Remember: We’re talking about a country where superstition runs amok and where someone has to run for his life just for debunking a supposed “miracle.” We’re talking about a place where Dabholkar was told, “Remember Gandhi. Remember what we did to him,” in response to his anti-superstition fight.

It saddens me to no end that a skeptic was killed, it seems, for challenging people’s most-cherished beliefs. (It’s a suspicion we’ve seen before.) But if his death can inspire others to tip over even more sacred cows, it won’t be completely in vain.

There is a 1,000,000 Indian Rupee reward (just under $16,000 USD) for anyone with knowledge about the killers. They’ve released this sketch of one of the suspects:


***Update***: In the wake of his death, Government officials in Maharashtra have announced they will approve the anti-black-magic law Dabholkar championed for so long.

After Penn Jillette’s amazing doughnut and bacon party last night (Yes, I did eat two Krispy Kremes and about three pounds of bacon, thanks for asking) and some technical issues this morning, we’re back on track!

As always, thanks to Michael Greiff for all of the great photos! You can follow him at Instagram at mr_mikeyg. While we’re at it, you can follow me on twitter @blueburie

Sanal Edamaruku

I’m just catching the tail-end of his talk, but I made it in time to hear him talk about busting a so-called miracle, and being forced into hiding.  When the Catholic Church asked for an apology for hurting their religious sentiments, here was his response:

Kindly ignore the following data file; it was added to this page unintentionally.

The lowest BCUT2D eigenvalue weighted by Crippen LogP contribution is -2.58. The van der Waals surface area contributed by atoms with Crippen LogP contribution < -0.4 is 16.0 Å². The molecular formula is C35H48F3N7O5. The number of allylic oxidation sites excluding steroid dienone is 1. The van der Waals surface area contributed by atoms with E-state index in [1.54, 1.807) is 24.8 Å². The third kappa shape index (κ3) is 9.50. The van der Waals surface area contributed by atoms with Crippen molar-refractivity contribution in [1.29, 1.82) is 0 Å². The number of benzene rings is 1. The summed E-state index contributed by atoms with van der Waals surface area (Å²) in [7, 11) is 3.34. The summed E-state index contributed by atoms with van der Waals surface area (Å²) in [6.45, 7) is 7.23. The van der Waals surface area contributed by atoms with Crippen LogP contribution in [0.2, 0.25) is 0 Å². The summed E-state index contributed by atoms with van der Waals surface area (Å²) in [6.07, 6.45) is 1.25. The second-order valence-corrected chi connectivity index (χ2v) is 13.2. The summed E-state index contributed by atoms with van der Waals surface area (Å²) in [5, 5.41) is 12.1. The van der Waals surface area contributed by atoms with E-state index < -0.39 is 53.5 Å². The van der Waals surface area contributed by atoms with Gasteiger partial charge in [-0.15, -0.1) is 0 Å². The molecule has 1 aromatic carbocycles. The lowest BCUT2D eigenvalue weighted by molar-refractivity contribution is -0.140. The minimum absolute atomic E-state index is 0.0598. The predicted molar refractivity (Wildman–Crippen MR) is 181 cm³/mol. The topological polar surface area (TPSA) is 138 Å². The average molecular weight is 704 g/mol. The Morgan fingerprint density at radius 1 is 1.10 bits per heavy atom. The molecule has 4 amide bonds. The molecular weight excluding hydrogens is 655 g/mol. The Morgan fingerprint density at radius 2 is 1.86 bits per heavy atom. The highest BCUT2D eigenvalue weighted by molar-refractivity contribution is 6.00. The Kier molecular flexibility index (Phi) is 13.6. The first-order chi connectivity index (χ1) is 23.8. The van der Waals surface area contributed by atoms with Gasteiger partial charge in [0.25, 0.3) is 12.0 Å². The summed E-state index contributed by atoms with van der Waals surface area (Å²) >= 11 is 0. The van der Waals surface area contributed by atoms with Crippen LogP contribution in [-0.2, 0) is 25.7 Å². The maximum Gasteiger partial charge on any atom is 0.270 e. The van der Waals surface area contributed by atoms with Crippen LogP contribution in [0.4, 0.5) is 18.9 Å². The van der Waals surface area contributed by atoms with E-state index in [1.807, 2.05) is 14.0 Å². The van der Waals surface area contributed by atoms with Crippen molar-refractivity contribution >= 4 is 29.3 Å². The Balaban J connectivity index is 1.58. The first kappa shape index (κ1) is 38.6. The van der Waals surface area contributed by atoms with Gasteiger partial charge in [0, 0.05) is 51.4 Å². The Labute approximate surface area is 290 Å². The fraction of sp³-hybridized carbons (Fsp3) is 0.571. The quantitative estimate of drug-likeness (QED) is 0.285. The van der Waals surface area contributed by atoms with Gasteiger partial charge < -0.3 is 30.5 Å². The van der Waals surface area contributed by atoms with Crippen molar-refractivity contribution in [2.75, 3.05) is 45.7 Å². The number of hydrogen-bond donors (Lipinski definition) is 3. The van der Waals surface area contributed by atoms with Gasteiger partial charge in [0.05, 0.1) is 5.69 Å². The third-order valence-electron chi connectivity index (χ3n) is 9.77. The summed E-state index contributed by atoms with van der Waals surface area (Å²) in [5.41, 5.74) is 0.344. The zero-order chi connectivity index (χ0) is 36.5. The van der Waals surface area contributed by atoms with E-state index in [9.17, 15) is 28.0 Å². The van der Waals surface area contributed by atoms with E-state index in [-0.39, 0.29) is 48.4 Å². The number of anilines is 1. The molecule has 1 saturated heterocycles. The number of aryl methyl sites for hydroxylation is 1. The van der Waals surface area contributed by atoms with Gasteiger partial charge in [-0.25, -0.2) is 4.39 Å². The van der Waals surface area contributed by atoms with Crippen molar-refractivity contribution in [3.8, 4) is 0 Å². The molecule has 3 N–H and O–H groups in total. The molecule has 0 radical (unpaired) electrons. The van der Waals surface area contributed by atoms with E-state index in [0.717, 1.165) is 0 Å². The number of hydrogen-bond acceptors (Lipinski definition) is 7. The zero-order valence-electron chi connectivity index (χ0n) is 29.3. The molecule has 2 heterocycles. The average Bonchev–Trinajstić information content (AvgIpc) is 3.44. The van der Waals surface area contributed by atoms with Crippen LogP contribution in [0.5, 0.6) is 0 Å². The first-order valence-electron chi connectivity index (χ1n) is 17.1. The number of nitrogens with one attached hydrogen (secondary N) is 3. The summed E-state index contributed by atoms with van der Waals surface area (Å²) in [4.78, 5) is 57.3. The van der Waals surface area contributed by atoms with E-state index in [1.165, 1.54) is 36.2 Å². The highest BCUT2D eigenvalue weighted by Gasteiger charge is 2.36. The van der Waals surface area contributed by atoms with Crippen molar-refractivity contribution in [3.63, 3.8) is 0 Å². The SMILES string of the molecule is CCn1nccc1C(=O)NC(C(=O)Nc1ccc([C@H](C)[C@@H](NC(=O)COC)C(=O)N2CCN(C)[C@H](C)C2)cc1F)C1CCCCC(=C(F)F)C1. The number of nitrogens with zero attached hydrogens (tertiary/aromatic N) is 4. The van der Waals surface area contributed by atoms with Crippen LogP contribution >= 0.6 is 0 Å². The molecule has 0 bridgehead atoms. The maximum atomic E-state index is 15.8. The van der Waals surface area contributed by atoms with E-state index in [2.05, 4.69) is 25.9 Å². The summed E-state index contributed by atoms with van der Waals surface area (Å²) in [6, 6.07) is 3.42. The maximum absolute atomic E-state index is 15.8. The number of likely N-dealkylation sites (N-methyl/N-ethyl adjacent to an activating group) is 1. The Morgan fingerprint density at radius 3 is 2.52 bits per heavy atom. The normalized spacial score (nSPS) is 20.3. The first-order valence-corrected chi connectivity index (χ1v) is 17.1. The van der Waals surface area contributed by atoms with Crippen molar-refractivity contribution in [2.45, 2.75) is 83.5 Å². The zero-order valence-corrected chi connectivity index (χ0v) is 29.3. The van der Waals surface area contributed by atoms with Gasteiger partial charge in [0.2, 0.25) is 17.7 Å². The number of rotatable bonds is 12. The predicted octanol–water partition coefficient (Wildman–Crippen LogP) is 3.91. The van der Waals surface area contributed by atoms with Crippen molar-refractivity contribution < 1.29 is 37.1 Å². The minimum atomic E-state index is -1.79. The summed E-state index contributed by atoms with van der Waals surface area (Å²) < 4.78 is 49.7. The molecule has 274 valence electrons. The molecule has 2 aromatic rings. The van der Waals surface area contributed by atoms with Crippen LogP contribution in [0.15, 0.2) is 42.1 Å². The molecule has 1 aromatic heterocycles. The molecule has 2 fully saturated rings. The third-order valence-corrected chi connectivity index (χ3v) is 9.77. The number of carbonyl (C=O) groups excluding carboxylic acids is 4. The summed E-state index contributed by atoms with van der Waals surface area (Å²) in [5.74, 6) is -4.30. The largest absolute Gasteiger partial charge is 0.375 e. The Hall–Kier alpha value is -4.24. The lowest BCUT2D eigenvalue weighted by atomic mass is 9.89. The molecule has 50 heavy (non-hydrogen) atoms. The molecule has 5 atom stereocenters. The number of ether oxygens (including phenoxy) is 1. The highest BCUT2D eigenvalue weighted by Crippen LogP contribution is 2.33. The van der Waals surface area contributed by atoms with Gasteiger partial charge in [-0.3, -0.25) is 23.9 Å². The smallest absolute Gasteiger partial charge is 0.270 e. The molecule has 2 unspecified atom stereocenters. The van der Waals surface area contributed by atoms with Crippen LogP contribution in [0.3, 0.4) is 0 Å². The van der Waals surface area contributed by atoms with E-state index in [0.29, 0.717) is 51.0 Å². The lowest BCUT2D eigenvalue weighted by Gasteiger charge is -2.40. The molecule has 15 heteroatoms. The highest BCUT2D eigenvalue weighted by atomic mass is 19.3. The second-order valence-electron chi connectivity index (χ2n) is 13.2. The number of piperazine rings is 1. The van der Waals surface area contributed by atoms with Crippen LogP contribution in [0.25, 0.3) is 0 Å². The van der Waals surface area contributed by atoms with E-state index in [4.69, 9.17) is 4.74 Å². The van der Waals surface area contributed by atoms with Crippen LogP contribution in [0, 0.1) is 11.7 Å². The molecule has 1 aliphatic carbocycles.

And, cue the standing O:

It was really very moving- emcee George Hrab fittingly reminded us to not take our ability to be skeptics without being in danger for granted.

Next up, another panel!

Skepticism and Philosophy 

Panelists: Russell Blackford, Peter Boghossian, Massimo Pigliucci and Susan Hack

Moderator: D.J Grothe

Okay, so philosophy is not in my wheelhouse, so I’ll do my best to get through this one for you fine folks.

Hack made an interesting point regarding using the term “scientific” as a catch all for solid critical thinking and good science- there’s bad science out there that we need to watch out for.

Pigliucci railed against Lawrence Krauss for saying that philosophy is dumb (obviously that’s paraphrased…) for a few minutes.

So, does philosophy give skepticism anything? Frankly, I have no clue. Sorry, guys, but a lot of it kind of went over my head.

But here’s a cool picture that Mikey took!

If you look closely, you can see me sitting on the floor typing away. On the floor.

Michael Mann

The Hockey Stick and the Climate Wars

Just finished up a faaaaacinating interview with Karen Stollznow, so I am dropping into Mann’s talk a little late. Slightly disappointed to find that it is not about the temperature of the arena when the Blackhawks play. (It’s a sports joke, guys!)

So, we’re talking about ClimateGate, when the emails of climate change scientists were made public.

I missed most of the science part, but did hear about the political resistance that climate change scientists are facing. Okay, he wrapped up and the Skeptic’s Guide to the Universe are coming up.

Skeptic’s Guide to the Universe

Panelists: Steven Novella, Jay Novella, Bob Novella and Evan Bernstein.